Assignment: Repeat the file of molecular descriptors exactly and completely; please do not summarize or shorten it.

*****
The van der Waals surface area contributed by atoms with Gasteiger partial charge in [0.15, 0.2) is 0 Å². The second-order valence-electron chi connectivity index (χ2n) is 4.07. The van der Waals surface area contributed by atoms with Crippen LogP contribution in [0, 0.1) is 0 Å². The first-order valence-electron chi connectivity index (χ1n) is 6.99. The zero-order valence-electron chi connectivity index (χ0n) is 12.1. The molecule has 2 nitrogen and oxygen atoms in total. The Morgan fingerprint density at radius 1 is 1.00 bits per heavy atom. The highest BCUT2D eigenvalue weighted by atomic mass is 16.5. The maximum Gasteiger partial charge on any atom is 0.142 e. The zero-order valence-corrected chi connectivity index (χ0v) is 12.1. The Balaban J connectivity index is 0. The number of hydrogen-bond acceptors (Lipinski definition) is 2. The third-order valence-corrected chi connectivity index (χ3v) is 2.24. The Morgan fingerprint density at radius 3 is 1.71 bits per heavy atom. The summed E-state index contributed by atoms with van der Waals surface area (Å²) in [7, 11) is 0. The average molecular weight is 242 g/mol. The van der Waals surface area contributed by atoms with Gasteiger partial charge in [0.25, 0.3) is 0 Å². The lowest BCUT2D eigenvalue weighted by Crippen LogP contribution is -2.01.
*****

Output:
The van der Waals surface area contributed by atoms with Gasteiger partial charge in [0.15, 0.2) is 0 Å². The second-order valence-electron chi connectivity index (χ2n) is 4.07. The van der Waals surface area contributed by atoms with Crippen LogP contribution in [0, 0.1) is 0 Å². The first-order valence-electron chi connectivity index (χ1n) is 6.99. The zero-order valence-electron chi connectivity index (χ0n) is 12.1. The molecule has 2 nitrogen and oxygen atoms in total. The Morgan fingerprint density at radius 1 is 1.00 bits per heavy atom. The highest BCUT2D eigenvalue weighted by atomic mass is 16.5. The maximum Gasteiger partial charge on any atom is 0.142 e. The zero-order valence-corrected chi connectivity index (χ0v) is 12.1. The Balaban J connectivity index is 0. The number of hydrogen-bond acceptors (Lipinski definition) is 2. The third-order valence-corrected chi connectivity index (χ3v) is 2.24. The Morgan fingerprint density at radius 3 is 1.71 bits per heavy atom. The summed E-state index contributed by atoms with van der Waals surface area (Å²) in [7, 11) is 0. The average molecular weight is 242 g/mol. The van der Waals surface area contributed by atoms with Gasteiger partial charge in [0.25, 0.3) is 0 Å². The lowest BCUT2D eigenvalue weighted by Crippen LogP contribution is -2.01.